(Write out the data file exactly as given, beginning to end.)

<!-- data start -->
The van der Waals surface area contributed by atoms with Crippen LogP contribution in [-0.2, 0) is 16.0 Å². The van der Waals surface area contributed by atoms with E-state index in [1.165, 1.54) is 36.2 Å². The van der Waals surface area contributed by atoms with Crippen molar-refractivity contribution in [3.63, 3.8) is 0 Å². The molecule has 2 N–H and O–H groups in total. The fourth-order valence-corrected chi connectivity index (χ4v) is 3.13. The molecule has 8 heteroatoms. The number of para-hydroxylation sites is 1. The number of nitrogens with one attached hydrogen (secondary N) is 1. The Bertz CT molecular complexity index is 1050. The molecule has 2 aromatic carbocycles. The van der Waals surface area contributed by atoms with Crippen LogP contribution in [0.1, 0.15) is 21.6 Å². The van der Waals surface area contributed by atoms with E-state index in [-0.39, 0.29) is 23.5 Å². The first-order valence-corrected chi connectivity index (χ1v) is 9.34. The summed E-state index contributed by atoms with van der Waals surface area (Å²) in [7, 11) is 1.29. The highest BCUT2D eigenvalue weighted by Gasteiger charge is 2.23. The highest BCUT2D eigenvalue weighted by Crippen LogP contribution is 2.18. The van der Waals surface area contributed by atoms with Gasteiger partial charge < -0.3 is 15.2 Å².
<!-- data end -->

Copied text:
The van der Waals surface area contributed by atoms with Crippen LogP contribution in [-0.2, 0) is 16.0 Å². The van der Waals surface area contributed by atoms with E-state index in [1.165, 1.54) is 36.2 Å². The van der Waals surface area contributed by atoms with Crippen molar-refractivity contribution in [3.63, 3.8) is 0 Å². The molecule has 2 N–H and O–H groups in total. The fourth-order valence-corrected chi connectivity index (χ4v) is 3.13. The molecule has 8 heteroatoms. The number of para-hydroxylation sites is 1. The number of nitrogens with one attached hydrogen (secondary N) is 1. The Bertz CT molecular complexity index is 1050. The molecule has 2 aromatic carbocycles. The van der Waals surface area contributed by atoms with Crippen LogP contribution in [0.1, 0.15) is 21.6 Å². The van der Waals surface area contributed by atoms with E-state index in [-0.39, 0.29) is 23.5 Å². The first-order valence-corrected chi connectivity index (χ1v) is 9.34. The summed E-state index contributed by atoms with van der Waals surface area (Å²) in [7, 11) is 1.29. The highest BCUT2D eigenvalue weighted by Gasteiger charge is 2.23. The highest BCUT2D eigenvalue weighted by Crippen LogP contribution is 2.18. The van der Waals surface area contributed by atoms with Gasteiger partial charge < -0.3 is 15.2 Å².